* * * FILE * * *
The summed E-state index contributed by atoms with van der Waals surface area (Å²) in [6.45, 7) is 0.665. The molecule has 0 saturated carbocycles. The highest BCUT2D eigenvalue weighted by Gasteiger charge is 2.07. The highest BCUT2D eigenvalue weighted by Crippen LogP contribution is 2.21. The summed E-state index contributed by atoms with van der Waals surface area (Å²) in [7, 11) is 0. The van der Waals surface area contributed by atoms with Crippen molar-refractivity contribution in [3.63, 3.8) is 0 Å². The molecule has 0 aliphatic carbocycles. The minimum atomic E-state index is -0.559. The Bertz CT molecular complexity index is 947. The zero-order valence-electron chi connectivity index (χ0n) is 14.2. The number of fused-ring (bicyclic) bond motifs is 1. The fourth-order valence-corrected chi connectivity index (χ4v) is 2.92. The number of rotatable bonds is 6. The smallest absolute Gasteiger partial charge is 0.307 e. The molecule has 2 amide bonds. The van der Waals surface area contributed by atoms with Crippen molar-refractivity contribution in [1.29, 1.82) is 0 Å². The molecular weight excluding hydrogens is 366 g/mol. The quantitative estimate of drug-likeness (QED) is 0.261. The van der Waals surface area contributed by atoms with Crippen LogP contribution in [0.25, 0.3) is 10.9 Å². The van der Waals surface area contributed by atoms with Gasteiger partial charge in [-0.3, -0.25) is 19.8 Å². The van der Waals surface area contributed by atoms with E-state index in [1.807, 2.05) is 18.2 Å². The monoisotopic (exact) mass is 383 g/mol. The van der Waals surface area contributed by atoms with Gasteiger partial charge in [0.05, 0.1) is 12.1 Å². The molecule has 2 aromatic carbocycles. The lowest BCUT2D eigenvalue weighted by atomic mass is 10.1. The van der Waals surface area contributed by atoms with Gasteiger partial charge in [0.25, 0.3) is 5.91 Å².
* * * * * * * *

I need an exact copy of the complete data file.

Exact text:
The summed E-state index contributed by atoms with van der Waals surface area (Å²) in [6.45, 7) is 0.665. The molecule has 0 saturated carbocycles. The highest BCUT2D eigenvalue weighted by Gasteiger charge is 2.07. The highest BCUT2D eigenvalue weighted by Crippen LogP contribution is 2.21. The summed E-state index contributed by atoms with van der Waals surface area (Å²) in [7, 11) is 0. The van der Waals surface area contributed by atoms with Crippen molar-refractivity contribution in [3.63, 3.8) is 0 Å². The molecule has 0 aliphatic carbocycles. The minimum atomic E-state index is -0.559. The Bertz CT molecular complexity index is 947. The zero-order valence-electron chi connectivity index (χ0n) is 14.2. The number of fused-ring (bicyclic) bond motifs is 1. The fourth-order valence-corrected chi connectivity index (χ4v) is 2.92. The number of rotatable bonds is 6. The smallest absolute Gasteiger partial charge is 0.307 e. The molecule has 2 amide bonds. The van der Waals surface area contributed by atoms with Crippen molar-refractivity contribution in [1.29, 1.82) is 0 Å². The molecular weight excluding hydrogens is 366 g/mol. The quantitative estimate of drug-likeness (QED) is 0.261. The van der Waals surface area contributed by atoms with Crippen LogP contribution in [0.25, 0.3) is 10.9 Å². The van der Waals surface area contributed by atoms with Gasteiger partial charge in [-0.3, -0.25) is 19.8 Å². The van der Waals surface area contributed by atoms with E-state index in [1.807, 2.05) is 18.2 Å². The monoisotopic (exact) mass is 383 g/mol. The van der Waals surface area contributed by atoms with Gasteiger partial charge in [0.05, 0.1) is 12.1 Å². The molecule has 2 aromatic carbocycles. The lowest BCUT2D eigenvalue weighted by atomic mass is 10.1. The van der Waals surface area contributed by atoms with Gasteiger partial charge in [0.25, 0.3) is 5.91 Å².